Nigel Sears (L) will now longer coach Emma Raducanu (R)
Great Britain’s new teenage star Emma Raducanu has changed her coach in the aftermath of her thrilling run to the fourth round of Wimbledon.
Out goes the experienced Nigel Sears – who also happens to be Andy Murray’s father-in-law – and in comes Andrew Richardson, who has been chosen on the basis of his familiarity with Raducanu and her game rather than his experience on the professional tour.
Previously head coach at the Bromley Tennis Centre in south-east London, Richardson helped to establish Raducanu’s basics when she was a young girl. When he flies to the USA with her this weekend, for the first stage of her build-up to next month’s US Open, he is more likely than anyone to make her feel comfortable in this new environment.
Raducanu is already unusually savvy for an 18-year-old in the way she researches opponents herself, while also interrogating various trusted contacts about how she can improve on a regular basis. She is not someone who shows up at a training session and waits to be told what to do. Rather, she is more likely to set her own goals, which is why a familiar face in her support staff could be exactly what she needs at this formative stage.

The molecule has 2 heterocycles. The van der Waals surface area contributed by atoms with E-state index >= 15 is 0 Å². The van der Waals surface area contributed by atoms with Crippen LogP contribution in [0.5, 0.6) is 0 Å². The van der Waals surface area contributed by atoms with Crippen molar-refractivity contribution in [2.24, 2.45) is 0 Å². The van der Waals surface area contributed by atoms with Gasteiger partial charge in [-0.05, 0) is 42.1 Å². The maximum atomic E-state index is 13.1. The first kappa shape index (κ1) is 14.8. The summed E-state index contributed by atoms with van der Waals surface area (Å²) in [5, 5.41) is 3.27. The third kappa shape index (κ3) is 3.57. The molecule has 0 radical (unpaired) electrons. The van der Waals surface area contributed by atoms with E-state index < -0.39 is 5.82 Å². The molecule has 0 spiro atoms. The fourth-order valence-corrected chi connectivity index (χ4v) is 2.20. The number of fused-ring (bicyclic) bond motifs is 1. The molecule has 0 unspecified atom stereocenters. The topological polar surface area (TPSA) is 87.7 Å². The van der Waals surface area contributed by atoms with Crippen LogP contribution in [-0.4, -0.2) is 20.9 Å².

Since her dramatic exit from Wimbledon – which saw her retire from her fourth-round match against Alja Tomljanovic with breathing difficulties – Raducanu has received a wild card from the Silicon Valley Classic in San Jose, which starts on August 2. As the world No 185, she is now highly ranked enough to enter qualifying at the US Open later this month.
Since Wimbledon, Raducanu has also attended the European Football Championships and the British Grand Prix, in a sign of her sudden elevation into the ranks of British sporting celebrities. Her social-media accounts have gathered over half-a-million followers across Instagram and Twitter.
Meanwhile, Jack Draper – the other British teenager who made such a fine impression at Wimbledon – is once again dealing with injury frustration after turning his ankle in training at the National Tennis Centre. Draper faced world No 1 Novak Djokovic in the first round and became one of only two men – the other being finalist Matteo Berrettini – to take a set off the eventual champion.
Draper – who is 19 – was also supposed to be heading out to the USA to play hard-court tournaments, but his departure is now likely to be delayed.